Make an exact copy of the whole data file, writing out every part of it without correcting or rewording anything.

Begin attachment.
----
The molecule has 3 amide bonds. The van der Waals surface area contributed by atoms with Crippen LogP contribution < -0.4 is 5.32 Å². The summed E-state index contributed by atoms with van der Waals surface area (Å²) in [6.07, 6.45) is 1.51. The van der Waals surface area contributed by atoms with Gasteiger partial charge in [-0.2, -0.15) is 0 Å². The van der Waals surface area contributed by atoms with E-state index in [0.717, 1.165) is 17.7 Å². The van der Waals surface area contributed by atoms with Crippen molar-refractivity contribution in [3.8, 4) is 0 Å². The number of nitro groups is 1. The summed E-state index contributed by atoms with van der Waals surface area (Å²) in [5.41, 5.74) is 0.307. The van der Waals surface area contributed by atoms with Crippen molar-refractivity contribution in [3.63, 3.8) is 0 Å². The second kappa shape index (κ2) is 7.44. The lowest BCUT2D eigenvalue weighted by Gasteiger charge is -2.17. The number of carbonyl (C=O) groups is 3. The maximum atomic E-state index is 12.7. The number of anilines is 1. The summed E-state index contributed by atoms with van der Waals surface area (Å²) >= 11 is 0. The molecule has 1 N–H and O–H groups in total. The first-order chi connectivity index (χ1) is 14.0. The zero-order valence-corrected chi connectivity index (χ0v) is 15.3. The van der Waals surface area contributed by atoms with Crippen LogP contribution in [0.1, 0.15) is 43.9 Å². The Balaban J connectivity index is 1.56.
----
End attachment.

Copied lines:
The molecule has 3 amide bonds. The van der Waals surface area contributed by atoms with Crippen LogP contribution < -0.4 is 5.32 Å². The summed E-state index contributed by atoms with van der Waals surface area (Å²) in [6.07, 6.45) is 1.51. The van der Waals surface area contributed by atoms with Gasteiger partial charge in [-0.2, -0.15) is 0 Å². The van der Waals surface area contributed by atoms with E-state index in [0.717, 1.165) is 17.7 Å². The van der Waals surface area contributed by atoms with Crippen molar-refractivity contribution in [3.8, 4) is 0 Å². The number of nitro groups is 1. The summed E-state index contributed by atoms with van der Waals surface area (Å²) in [5.41, 5.74) is 0.307. The van der Waals surface area contributed by atoms with Crippen molar-refractivity contribution in [3.63, 3.8) is 0 Å². The second kappa shape index (κ2) is 7.44. The lowest BCUT2D eigenvalue weighted by Gasteiger charge is -2.17. The number of carbonyl (C=O) groups is 3. The maximum atomic E-state index is 12.7. The number of anilines is 1. The summed E-state index contributed by atoms with van der Waals surface area (Å²) >= 11 is 0. The molecule has 1 N–H and O–H groups in total. The first-order chi connectivity index (χ1) is 14.0. The zero-order valence-corrected chi connectivity index (χ0v) is 15.3. The van der Waals surface area contributed by atoms with Crippen LogP contribution in [0.1, 0.15) is 43.9 Å². The Balaban J connectivity index is 1.56.